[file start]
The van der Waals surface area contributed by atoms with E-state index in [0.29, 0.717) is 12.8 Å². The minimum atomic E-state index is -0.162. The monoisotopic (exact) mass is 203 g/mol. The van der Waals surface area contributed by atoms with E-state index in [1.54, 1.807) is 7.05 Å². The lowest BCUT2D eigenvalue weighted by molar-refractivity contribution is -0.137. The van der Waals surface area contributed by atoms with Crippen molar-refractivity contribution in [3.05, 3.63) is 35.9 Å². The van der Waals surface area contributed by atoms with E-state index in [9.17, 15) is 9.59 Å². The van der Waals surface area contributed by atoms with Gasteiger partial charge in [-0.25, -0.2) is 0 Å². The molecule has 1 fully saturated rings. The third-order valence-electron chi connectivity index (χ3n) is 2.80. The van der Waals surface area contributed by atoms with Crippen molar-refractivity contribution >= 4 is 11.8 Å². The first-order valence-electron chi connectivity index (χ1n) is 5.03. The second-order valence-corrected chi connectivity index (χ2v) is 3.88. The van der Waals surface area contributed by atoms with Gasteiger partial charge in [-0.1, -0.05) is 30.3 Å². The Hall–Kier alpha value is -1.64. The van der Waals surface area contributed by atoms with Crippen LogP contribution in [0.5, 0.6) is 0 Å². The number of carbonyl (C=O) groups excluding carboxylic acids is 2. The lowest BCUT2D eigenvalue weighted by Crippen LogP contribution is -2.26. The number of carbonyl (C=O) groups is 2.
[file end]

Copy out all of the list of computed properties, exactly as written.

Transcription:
The van der Waals surface area contributed by atoms with E-state index in [0.29, 0.717) is 12.8 Å². The minimum atomic E-state index is -0.162. The monoisotopic (exact) mass is 203 g/mol. The van der Waals surface area contributed by atoms with E-state index in [1.54, 1.807) is 7.05 Å². The lowest BCUT2D eigenvalue weighted by molar-refractivity contribution is -0.137. The van der Waals surface area contributed by atoms with Crippen molar-refractivity contribution in [3.05, 3.63) is 35.9 Å². The van der Waals surface area contributed by atoms with E-state index in [9.17, 15) is 9.59 Å². The van der Waals surface area contributed by atoms with Gasteiger partial charge in [-0.25, -0.2) is 0 Å². The molecule has 1 fully saturated rings. The third-order valence-electron chi connectivity index (χ3n) is 2.80. The van der Waals surface area contributed by atoms with Crippen molar-refractivity contribution >= 4 is 11.8 Å². The first-order valence-electron chi connectivity index (χ1n) is 5.03. The second-order valence-corrected chi connectivity index (χ2v) is 3.88. The van der Waals surface area contributed by atoms with Gasteiger partial charge in [-0.1, -0.05) is 30.3 Å². The Hall–Kier alpha value is -1.64. The van der Waals surface area contributed by atoms with Crippen LogP contribution in [0.5, 0.6) is 0 Å². The number of carbonyl (C=O) groups excluding carboxylic acids is 2. The lowest BCUT2D eigenvalue weighted by Crippen LogP contribution is -2.26. The number of carbonyl (C=O) groups is 2.